In some observant Jewish families, a little boy’s first haircut is more than just a haircut. It marks the beginning of not only his formal education but also his obligation to keep the commandments and perform mitzvot — good deeds. The ceremony itself is called the “upsherin.”
KIM LAWTON, guest host: In some observant Jewish families, a little boy’s first haircut is more than just a haircut. It marks the beginning of not only his formal education but also his obligation to keep the commandments and perform mitzvoth — good deeds. The ceremony itself is called the “upsherin.” We were invited to Berel Shmotkin’s upsherin ceremony at the Stepping Stones Museum for Children in Norwalk, Connecticut. Our guide to the event was Rabbi Yisrael Deren.
Rabbi YISRAEL DEREN (Director, Chabad Lubavitch, Fairfield County, CT): The upsherin is a ceremony that marks a little boy's third birthday. It marks the beginning of a little boy's formal education. As far as we are concerned, there is nothing more important than education.
The Bible talks about a human being, referring to a human being as "ki haadam etz hasadeh" — the man's compared to a tree in the field. From an educational perspective, a tree grows best when it has deep and solid roots.
Now, we find with the tree, the Bible tells us that the first three years, its fruits are not to be eaten. We sort of extrapolate from there -- from a mystical perspective -- and wait three years before we cut a little boy's hair for the first time.
We've actually combined two ceremonies at once here, because another tradition that we have, which is that a child, upon beginning the educational process, is brought into the schoolroom wrapped in a tallit, a prayer shawl. When Berel was brought in, the assembled showered him with sweets — the notion that his life should be a sweet one.
And a chart with the Hebrew alphabet is placed before the child, and the teacher will take some honey and smear it on the first letter of the alphabet and let the child lick from the honey, symbolizing the notion that learning is a sweet experience, learning is a delightful experience.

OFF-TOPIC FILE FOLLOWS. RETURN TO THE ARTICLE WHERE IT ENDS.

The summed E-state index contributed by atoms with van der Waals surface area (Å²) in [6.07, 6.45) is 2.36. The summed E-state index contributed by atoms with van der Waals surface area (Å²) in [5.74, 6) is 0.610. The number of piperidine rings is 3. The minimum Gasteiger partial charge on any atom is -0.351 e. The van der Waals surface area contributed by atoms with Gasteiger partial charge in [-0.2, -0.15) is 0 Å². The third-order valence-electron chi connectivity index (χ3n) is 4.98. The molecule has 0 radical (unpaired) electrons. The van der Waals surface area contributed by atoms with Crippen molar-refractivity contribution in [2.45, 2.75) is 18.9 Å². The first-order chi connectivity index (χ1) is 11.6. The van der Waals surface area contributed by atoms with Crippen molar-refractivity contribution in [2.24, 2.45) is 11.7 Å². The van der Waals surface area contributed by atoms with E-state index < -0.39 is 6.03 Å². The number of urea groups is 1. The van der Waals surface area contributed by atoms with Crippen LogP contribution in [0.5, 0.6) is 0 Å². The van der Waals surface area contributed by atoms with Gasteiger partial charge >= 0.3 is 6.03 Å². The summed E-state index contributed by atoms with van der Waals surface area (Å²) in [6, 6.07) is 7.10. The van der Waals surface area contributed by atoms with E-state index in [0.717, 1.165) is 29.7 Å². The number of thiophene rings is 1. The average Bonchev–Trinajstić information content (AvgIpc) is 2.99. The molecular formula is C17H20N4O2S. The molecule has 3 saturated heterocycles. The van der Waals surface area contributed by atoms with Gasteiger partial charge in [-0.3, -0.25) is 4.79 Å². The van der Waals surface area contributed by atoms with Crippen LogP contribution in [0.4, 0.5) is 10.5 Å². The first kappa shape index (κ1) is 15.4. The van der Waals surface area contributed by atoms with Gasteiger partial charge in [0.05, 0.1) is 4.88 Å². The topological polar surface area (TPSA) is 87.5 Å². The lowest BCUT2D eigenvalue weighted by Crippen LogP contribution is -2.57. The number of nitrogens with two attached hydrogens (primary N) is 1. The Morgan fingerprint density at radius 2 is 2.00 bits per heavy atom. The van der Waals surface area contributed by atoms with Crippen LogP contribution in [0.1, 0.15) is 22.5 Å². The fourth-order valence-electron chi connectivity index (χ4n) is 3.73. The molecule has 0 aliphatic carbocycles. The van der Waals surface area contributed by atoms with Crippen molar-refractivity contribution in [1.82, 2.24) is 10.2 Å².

One by one, everybody walks up to Berel and takes a snip of his hair. The haircutting itself becomes an educational experience. It's a mitzvah, where you cut the hair and you leave the payot, the hair along the side. And the central message here — that every aspect and every element of our lives ultimately can be endowed and therefore must be endowed with a higher and divine purpose, so that even a haircut acquires a religious significance.
Traditionally, the child has a couple of coins that he gives out to everybody who comes over and encourages that person to give that coin to charity. In fact, what he or she simply is really doing is "tzedakah" — righteousness, the right thing, the proper and appropriate thing...
UNIDENTIFIED WOMAN: Mazel tov.
Rabbi DEREN: ...which is to take what we have and use it to make the world around us a better place. So he's helping somebody else do the mitzvah. The other person is doing the mitzvah and, meanwhile, acts of goodness and kindness begin to multiply. Now imagine if everybody walked out of here and encouraged another couple of people to do that and they, in turn, encouraged another couple of people to do that. We believe that every human being truly does have the ability to change the entire world, one good deed at a time.